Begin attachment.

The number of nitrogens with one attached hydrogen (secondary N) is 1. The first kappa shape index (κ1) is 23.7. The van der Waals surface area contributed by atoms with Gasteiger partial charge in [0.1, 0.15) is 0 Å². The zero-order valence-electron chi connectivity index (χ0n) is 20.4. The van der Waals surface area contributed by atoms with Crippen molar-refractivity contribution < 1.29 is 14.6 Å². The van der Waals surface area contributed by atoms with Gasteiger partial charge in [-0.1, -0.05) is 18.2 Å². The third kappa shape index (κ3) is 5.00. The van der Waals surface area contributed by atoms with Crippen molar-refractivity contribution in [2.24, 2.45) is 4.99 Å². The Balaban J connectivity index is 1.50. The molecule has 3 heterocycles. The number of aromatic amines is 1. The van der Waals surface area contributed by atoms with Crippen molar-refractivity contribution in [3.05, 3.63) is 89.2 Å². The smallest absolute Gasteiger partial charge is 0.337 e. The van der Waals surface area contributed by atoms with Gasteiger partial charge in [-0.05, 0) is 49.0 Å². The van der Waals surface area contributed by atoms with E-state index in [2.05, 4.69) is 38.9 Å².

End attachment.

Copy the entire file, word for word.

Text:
The number of nitrogens with one attached hydrogen (secondary N) is 1. The first kappa shape index (κ1) is 23.7. The van der Waals surface area contributed by atoms with Gasteiger partial charge in [0.1, 0.15) is 0 Å². The zero-order valence-electron chi connectivity index (χ0n) is 20.4. The van der Waals surface area contributed by atoms with Crippen molar-refractivity contribution < 1.29 is 14.6 Å². The van der Waals surface area contributed by atoms with Gasteiger partial charge in [-0.1, -0.05) is 18.2 Å². The third kappa shape index (κ3) is 5.00. The van der Waals surface area contributed by atoms with Crippen molar-refractivity contribution in [2.24, 2.45) is 4.99 Å². The Balaban J connectivity index is 1.50. The molecule has 3 heterocycles. The number of aromatic amines is 1. The van der Waals surface area contributed by atoms with Crippen molar-refractivity contribution in [3.05, 3.63) is 89.2 Å². The smallest absolute Gasteiger partial charge is 0.337 e. The van der Waals surface area contributed by atoms with Gasteiger partial charge in [-0.05, 0) is 49.0 Å². The van der Waals surface area contributed by atoms with E-state index in [2.05, 4.69) is 38.9 Å².